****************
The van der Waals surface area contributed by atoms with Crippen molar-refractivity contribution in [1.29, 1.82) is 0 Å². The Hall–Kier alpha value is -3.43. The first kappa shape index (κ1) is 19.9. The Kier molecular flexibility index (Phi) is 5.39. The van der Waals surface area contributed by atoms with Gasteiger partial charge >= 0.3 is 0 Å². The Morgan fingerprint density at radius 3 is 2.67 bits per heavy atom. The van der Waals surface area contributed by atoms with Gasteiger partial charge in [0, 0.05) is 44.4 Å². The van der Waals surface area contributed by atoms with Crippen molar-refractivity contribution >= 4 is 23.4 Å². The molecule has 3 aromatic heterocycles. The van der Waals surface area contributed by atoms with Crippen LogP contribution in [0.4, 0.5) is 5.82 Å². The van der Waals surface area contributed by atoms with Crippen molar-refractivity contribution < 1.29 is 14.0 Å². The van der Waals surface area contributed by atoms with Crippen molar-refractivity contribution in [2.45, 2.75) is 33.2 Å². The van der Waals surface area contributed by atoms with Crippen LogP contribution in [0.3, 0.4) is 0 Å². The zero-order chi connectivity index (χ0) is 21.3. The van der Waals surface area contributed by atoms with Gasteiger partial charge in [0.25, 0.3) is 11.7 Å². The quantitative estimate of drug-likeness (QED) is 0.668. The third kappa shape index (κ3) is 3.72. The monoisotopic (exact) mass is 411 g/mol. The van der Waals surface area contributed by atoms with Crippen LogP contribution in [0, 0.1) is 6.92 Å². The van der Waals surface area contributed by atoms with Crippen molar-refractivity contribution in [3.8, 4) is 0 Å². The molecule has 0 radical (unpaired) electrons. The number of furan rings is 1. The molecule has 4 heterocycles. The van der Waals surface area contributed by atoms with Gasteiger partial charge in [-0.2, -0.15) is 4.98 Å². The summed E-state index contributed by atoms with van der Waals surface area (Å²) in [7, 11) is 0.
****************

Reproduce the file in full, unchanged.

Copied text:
The van der Waals surface area contributed by atoms with Crippen molar-refractivity contribution in [1.29, 1.82) is 0 Å². The Hall–Kier alpha value is -3.43. The first kappa shape index (κ1) is 19.9. The Kier molecular flexibility index (Phi) is 5.39. The van der Waals surface area contributed by atoms with Gasteiger partial charge >= 0.3 is 0 Å². The Morgan fingerprint density at radius 3 is 2.67 bits per heavy atom. The van der Waals surface area contributed by atoms with Gasteiger partial charge in [0, 0.05) is 44.4 Å². The van der Waals surface area contributed by atoms with Crippen molar-refractivity contribution >= 4 is 23.4 Å². The molecule has 3 aromatic heterocycles. The van der Waals surface area contributed by atoms with Crippen LogP contribution in [0.4, 0.5) is 5.82 Å². The van der Waals surface area contributed by atoms with Crippen molar-refractivity contribution < 1.29 is 14.0 Å². The van der Waals surface area contributed by atoms with Crippen molar-refractivity contribution in [2.45, 2.75) is 33.2 Å². The van der Waals surface area contributed by atoms with Crippen LogP contribution in [0.3, 0.4) is 0 Å². The zero-order chi connectivity index (χ0) is 21.3. The van der Waals surface area contributed by atoms with Gasteiger partial charge in [0.25, 0.3) is 11.7 Å². The quantitative estimate of drug-likeness (QED) is 0.668. The third kappa shape index (κ3) is 3.72. The monoisotopic (exact) mass is 411 g/mol. The van der Waals surface area contributed by atoms with Crippen LogP contribution in [0, 0.1) is 6.92 Å². The van der Waals surface area contributed by atoms with Crippen molar-refractivity contribution in [3.8, 4) is 0 Å². The molecule has 0 radical (unpaired) electrons. The number of furan rings is 1. The molecule has 4 heterocycles. The van der Waals surface area contributed by atoms with Gasteiger partial charge in [-0.2, -0.15) is 4.98 Å². The summed E-state index contributed by atoms with van der Waals surface area (Å²) in [7, 11) is 0.